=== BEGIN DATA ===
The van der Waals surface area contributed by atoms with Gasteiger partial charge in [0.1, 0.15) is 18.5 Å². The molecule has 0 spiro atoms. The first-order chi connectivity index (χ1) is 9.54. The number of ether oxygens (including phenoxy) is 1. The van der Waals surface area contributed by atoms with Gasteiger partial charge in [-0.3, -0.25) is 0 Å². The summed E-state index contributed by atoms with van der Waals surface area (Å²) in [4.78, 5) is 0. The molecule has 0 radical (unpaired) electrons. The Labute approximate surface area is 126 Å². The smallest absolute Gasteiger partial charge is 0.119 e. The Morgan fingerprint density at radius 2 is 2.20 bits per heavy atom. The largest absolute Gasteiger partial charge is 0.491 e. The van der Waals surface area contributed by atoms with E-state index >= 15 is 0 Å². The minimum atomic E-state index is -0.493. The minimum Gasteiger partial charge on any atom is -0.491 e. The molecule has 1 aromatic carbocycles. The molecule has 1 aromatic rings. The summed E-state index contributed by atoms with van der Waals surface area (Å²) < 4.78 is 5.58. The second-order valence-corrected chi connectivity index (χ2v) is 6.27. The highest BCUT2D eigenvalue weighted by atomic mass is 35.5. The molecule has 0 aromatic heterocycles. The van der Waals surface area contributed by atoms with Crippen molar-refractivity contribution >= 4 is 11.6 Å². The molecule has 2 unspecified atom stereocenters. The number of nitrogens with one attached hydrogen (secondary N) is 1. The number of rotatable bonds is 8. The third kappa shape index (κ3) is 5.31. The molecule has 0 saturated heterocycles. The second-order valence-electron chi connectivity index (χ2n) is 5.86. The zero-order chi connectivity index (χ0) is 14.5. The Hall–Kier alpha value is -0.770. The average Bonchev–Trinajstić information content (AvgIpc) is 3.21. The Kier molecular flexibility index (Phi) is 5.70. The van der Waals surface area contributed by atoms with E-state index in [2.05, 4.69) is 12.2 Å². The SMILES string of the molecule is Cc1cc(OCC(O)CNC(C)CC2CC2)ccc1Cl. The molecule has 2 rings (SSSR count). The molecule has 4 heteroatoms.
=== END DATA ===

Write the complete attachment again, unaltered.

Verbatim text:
The van der Waals surface area contributed by atoms with Gasteiger partial charge in [0.1, 0.15) is 18.5 Å². The molecule has 0 spiro atoms. The first-order chi connectivity index (χ1) is 9.54. The number of ether oxygens (including phenoxy) is 1. The van der Waals surface area contributed by atoms with Gasteiger partial charge in [-0.3, -0.25) is 0 Å². The summed E-state index contributed by atoms with van der Waals surface area (Å²) in [4.78, 5) is 0. The molecule has 0 radical (unpaired) electrons. The Labute approximate surface area is 126 Å². The smallest absolute Gasteiger partial charge is 0.119 e. The Morgan fingerprint density at radius 2 is 2.20 bits per heavy atom. The largest absolute Gasteiger partial charge is 0.491 e. The van der Waals surface area contributed by atoms with E-state index >= 15 is 0 Å². The minimum atomic E-state index is -0.493. The minimum Gasteiger partial charge on any atom is -0.491 e. The molecule has 1 aromatic carbocycles. The molecule has 1 aromatic rings. The summed E-state index contributed by atoms with van der Waals surface area (Å²) < 4.78 is 5.58. The second-order valence-corrected chi connectivity index (χ2v) is 6.27. The highest BCUT2D eigenvalue weighted by atomic mass is 35.5. The molecule has 0 aromatic heterocycles. The van der Waals surface area contributed by atoms with Crippen molar-refractivity contribution >= 4 is 11.6 Å². The molecule has 2 unspecified atom stereocenters. The number of nitrogens with one attached hydrogen (secondary N) is 1. The number of rotatable bonds is 8. The third kappa shape index (κ3) is 5.31. The molecule has 0 saturated heterocycles. The second-order valence-electron chi connectivity index (χ2n) is 5.86. The zero-order chi connectivity index (χ0) is 14.5. The Hall–Kier alpha value is -0.770. The average Bonchev–Trinajstić information content (AvgIpc) is 3.21. The Kier molecular flexibility index (Phi) is 5.70. The van der Waals surface area contributed by atoms with E-state index in [2.05, 4.69) is 12.2 Å². The SMILES string of the molecule is Cc1cc(OCC(O)CNC(C)CC2CC2)ccc1Cl. The molecule has 2 rings (SSSR count). The molecule has 4 heteroatoms.